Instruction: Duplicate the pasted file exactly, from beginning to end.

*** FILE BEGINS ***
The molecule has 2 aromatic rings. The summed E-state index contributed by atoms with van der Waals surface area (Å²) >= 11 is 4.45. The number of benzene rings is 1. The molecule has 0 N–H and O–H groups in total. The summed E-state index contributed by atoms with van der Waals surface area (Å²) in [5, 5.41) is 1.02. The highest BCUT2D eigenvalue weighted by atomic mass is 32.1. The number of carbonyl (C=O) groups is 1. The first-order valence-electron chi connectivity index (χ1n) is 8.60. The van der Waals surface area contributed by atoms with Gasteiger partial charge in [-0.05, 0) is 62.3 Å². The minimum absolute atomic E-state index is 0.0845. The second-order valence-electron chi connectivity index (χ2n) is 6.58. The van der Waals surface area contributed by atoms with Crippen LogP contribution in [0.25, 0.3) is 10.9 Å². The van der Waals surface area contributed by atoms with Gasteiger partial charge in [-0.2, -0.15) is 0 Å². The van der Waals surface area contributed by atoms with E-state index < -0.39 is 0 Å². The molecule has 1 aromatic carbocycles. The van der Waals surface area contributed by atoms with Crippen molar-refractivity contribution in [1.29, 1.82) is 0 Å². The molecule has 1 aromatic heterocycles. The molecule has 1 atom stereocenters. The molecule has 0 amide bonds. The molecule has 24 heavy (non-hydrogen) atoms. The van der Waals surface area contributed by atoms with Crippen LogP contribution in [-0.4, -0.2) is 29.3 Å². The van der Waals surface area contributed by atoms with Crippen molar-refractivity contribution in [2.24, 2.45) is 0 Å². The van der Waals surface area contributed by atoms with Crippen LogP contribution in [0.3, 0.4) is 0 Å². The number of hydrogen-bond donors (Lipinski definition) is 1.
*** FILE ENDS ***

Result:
The molecule has 2 aromatic rings. The summed E-state index contributed by atoms with van der Waals surface area (Å²) >= 11 is 4.45. The number of benzene rings is 1. The molecule has 0 N–H and O–H groups in total. The summed E-state index contributed by atoms with van der Waals surface area (Å²) in [5, 5.41) is 1.02. The highest BCUT2D eigenvalue weighted by atomic mass is 32.1. The number of carbonyl (C=O) groups is 1. The first-order valence-electron chi connectivity index (χ1n) is 8.60. The van der Waals surface area contributed by atoms with Gasteiger partial charge in [-0.05, 0) is 62.3 Å². The minimum absolute atomic E-state index is 0.0845. The second-order valence-electron chi connectivity index (χ2n) is 6.58. The van der Waals surface area contributed by atoms with Crippen LogP contribution in [0.25, 0.3) is 10.9 Å². The van der Waals surface area contributed by atoms with Gasteiger partial charge in [-0.2, -0.15) is 0 Å². The van der Waals surface area contributed by atoms with E-state index < -0.39 is 0 Å². The molecule has 1 aromatic carbocycles. The van der Waals surface area contributed by atoms with Crippen molar-refractivity contribution in [1.29, 1.82) is 0 Å². The molecule has 1 aromatic heterocycles. The molecule has 1 atom stereocenters. The molecule has 0 amide bonds. The molecule has 24 heavy (non-hydrogen) atoms. The van der Waals surface area contributed by atoms with Crippen LogP contribution in [-0.4, -0.2) is 29.3 Å². The van der Waals surface area contributed by atoms with Crippen molar-refractivity contribution in [2.24, 2.45) is 0 Å². The van der Waals surface area contributed by atoms with Crippen LogP contribution in [0.3, 0.4) is 0 Å². The number of hydrogen-bond donors (Lipinski definition) is 1.